The date of September 11 carries the dreadful memories of pain and violence. On September 11, 1973, General Augusto Pinochet, supported by the CIA, lead a coup d’ état against President Salvador Allende in Chile, leading to many years of violence and oppression.

On September 11, 2001, we heard the horrific news of the terrorist attack on New York City and the Pentagon. Many of us can tell with exact details where we were and what we were doing when we heard about it. The shock left us confused, broken, bereaved, and enraged. Our hearts and spirits were crushed.

On 9/11/2001, we, in the United States, experienced a fragility and vulnerability never known before. Such desolation moved many of us to drink from the deep wells of our spiritual traditions. There were silent vigils and prayer services. In our pain and confusion, we opened ourselves to Divine wisdom.

Today, in our COVID-19 pandemic time, the prophetic call for Racial justice, the lack of courage from our nations’ leaders to the well-being of people over profit – it edifies us to seek Holy Wisdom and Divine Grace.

News & Events


Our Antiracist Book Study will meet over Zoom on the 3rd Thursday of every month at 7:00 PM. The first book in our study will be How to be an Antiracist by Ibram X. Kendi. You can purchase the book at any online bookseller, including our local bookstores. I know Uppercase Bookstore in Snohomish takes orders online.

I have three copies for any of you to borrow. In our first meeting on September 17, we will discuss our learnings and challengers from these chapters in the book:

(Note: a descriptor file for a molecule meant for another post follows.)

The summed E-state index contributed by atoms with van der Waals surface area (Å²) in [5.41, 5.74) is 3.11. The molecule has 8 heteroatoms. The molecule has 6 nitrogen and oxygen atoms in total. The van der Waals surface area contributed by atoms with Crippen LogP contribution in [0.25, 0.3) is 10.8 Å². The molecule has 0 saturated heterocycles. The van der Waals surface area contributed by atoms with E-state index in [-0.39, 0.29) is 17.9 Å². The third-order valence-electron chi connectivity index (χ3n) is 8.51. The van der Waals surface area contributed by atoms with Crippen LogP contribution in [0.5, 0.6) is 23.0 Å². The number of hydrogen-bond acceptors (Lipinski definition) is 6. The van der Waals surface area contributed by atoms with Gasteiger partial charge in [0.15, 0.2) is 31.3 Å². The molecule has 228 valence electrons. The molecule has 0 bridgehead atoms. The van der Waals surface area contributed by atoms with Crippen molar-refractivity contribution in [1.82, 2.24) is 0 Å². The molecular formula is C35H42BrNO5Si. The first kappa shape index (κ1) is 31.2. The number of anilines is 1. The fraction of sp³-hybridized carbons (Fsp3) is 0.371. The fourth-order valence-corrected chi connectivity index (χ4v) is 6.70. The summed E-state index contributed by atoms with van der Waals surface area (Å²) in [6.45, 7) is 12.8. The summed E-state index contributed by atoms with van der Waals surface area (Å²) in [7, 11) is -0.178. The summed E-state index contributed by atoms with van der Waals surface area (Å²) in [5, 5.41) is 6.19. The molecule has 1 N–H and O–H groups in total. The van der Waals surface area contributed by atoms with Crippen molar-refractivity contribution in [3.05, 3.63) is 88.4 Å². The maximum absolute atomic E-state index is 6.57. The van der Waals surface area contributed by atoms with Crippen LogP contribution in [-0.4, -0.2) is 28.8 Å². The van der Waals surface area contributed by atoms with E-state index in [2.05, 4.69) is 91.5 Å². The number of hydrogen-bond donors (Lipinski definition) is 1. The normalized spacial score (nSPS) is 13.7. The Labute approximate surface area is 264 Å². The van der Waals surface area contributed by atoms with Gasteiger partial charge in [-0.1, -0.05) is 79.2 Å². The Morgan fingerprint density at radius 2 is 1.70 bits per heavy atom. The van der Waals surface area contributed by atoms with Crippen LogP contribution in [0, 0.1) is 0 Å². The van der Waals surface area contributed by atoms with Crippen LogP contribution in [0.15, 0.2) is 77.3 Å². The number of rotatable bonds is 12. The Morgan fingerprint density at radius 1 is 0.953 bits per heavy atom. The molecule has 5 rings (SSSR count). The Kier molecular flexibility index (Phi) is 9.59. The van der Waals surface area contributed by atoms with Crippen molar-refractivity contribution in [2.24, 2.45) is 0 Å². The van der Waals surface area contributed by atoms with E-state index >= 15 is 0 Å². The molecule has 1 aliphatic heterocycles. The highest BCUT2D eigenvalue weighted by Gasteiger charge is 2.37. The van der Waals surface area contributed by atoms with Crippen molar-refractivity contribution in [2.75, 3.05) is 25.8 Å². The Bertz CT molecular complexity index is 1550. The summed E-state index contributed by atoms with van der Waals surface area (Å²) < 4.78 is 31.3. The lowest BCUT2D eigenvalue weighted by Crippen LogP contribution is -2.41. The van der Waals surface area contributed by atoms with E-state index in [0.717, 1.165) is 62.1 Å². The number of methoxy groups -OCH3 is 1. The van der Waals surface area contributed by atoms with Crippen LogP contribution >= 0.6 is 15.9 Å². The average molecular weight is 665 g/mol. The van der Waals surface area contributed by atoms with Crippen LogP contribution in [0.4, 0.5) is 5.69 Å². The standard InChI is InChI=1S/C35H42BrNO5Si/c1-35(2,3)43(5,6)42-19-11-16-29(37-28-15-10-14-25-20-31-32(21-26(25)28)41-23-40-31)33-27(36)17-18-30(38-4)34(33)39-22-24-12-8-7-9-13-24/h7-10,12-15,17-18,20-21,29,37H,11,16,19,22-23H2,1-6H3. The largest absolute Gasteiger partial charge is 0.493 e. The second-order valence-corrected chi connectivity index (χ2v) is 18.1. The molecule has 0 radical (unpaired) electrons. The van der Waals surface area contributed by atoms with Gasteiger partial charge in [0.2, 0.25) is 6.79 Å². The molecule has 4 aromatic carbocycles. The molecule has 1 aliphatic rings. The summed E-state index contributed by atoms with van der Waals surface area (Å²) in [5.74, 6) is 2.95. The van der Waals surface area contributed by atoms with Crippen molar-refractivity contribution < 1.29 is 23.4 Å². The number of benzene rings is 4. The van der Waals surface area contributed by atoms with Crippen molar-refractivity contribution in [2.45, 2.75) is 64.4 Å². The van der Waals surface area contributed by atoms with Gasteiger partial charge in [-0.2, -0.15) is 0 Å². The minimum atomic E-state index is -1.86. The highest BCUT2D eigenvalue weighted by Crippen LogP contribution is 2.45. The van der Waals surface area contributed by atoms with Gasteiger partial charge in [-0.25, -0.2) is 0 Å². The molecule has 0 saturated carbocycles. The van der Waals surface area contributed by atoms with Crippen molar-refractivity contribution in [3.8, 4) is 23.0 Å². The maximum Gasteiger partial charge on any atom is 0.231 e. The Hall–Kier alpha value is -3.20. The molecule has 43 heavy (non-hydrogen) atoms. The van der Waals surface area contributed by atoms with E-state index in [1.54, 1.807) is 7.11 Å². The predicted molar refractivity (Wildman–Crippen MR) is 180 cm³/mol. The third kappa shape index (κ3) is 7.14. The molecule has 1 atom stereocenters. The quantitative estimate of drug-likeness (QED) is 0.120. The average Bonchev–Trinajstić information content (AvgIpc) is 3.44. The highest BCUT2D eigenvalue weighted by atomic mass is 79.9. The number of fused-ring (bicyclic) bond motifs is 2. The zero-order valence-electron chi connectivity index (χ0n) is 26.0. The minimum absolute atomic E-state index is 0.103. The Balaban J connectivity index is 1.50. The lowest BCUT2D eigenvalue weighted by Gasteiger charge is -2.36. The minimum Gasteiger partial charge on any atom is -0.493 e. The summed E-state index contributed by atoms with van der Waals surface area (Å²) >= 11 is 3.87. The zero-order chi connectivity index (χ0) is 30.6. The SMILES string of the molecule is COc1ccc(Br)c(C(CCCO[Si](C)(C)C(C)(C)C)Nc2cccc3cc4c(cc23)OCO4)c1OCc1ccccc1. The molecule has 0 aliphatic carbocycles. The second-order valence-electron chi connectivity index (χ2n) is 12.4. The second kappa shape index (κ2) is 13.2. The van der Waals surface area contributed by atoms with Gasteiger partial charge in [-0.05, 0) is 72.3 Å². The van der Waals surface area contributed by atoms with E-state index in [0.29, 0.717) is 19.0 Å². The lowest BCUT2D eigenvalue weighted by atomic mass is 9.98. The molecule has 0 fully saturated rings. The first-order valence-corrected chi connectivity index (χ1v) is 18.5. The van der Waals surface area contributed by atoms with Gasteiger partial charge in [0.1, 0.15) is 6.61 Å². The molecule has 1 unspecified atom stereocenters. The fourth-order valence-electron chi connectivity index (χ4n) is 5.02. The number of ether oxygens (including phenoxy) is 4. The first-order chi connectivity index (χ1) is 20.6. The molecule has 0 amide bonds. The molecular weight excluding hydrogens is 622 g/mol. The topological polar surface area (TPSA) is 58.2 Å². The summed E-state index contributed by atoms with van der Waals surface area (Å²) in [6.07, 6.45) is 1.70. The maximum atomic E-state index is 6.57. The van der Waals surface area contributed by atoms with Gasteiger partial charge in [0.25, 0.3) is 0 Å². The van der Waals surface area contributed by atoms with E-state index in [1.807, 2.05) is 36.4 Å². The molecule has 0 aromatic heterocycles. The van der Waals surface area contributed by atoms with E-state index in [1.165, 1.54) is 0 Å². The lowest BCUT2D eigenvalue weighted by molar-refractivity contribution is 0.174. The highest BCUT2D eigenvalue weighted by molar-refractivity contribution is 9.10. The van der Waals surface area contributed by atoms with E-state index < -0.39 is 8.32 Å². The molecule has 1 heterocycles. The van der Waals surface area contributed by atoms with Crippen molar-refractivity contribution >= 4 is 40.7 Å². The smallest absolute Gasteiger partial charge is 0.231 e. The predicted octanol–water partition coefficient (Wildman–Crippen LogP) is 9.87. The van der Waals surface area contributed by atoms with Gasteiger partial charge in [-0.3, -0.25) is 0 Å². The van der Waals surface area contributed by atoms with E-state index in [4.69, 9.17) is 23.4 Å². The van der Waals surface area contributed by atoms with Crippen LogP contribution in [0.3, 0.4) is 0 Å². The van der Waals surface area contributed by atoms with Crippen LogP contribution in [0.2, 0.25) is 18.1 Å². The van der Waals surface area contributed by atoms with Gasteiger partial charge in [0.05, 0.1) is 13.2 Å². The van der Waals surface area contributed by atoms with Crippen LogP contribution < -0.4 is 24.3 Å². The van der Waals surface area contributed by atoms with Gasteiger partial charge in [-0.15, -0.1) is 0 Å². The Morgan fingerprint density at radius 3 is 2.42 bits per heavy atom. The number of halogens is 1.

My Racist Introduction

i.    Definitions
ii.    Dueling Consciousness
iii.    Power
iv.    Biology
v.    Ethnicity
vi.    Body
vii.    Culture
viii.    Behavior
ix.    Color

Evening Book Study Host: Fr. Eliacín,
Pastor's Blog

How do I love during this time of COVID-19?

From Fr. Eliacín

Besides this, you know what time it is, how it is now the moment for you to wake from sleep. – Romans 13:11

Dear Ones,

It is my constant prayer that love, faith, and hope to be with you every day. Love is what sustains us and mobilize us as followers of the Way of Jesus. In the Epistle reading for this coming Sunday, Romans 13:8-14, St. Paul reminds us that love is what we owe one another. St. Paul’s and Jesus in the Gospels present us with a perfect love – a verb, an active performance of seeking wholeness and well-being for the other.

“Owe no on me anything, except for love one another…” 
While the commandment to love others is always at the core of our discipleship, it is also a constant demand. Just like God’s love is not a stale love, but new and fresh for us at every moment in our lives, so is the demand to love others. The commandment to love one another asks that we always seek to love intentionally at this moment in my life:

How do I love during this time of COVID-19?

How do I love during this time of the prophetic call for racial justice in our country?

“Love does no wrong to the neighbor…”
Christian love is not a passive posture. It is a generator, a live-wire that propels us to lively name and resists evil, seeks and serves Christ in all persons, and strives for justice and peace in respecting every human being’s dignity. In sum, by actively loving, we craft the experience of the Kingdom of God for others, in which we can all have life abundantly.

So… in times of lies and manipulations, love speaks truth.
In times of violence toward black lives, love proclaims that Black Lives Matter.
In times of perversion of religious symbols and language for oppressive purposes, love calls us to the liberating words and actions of Jesus.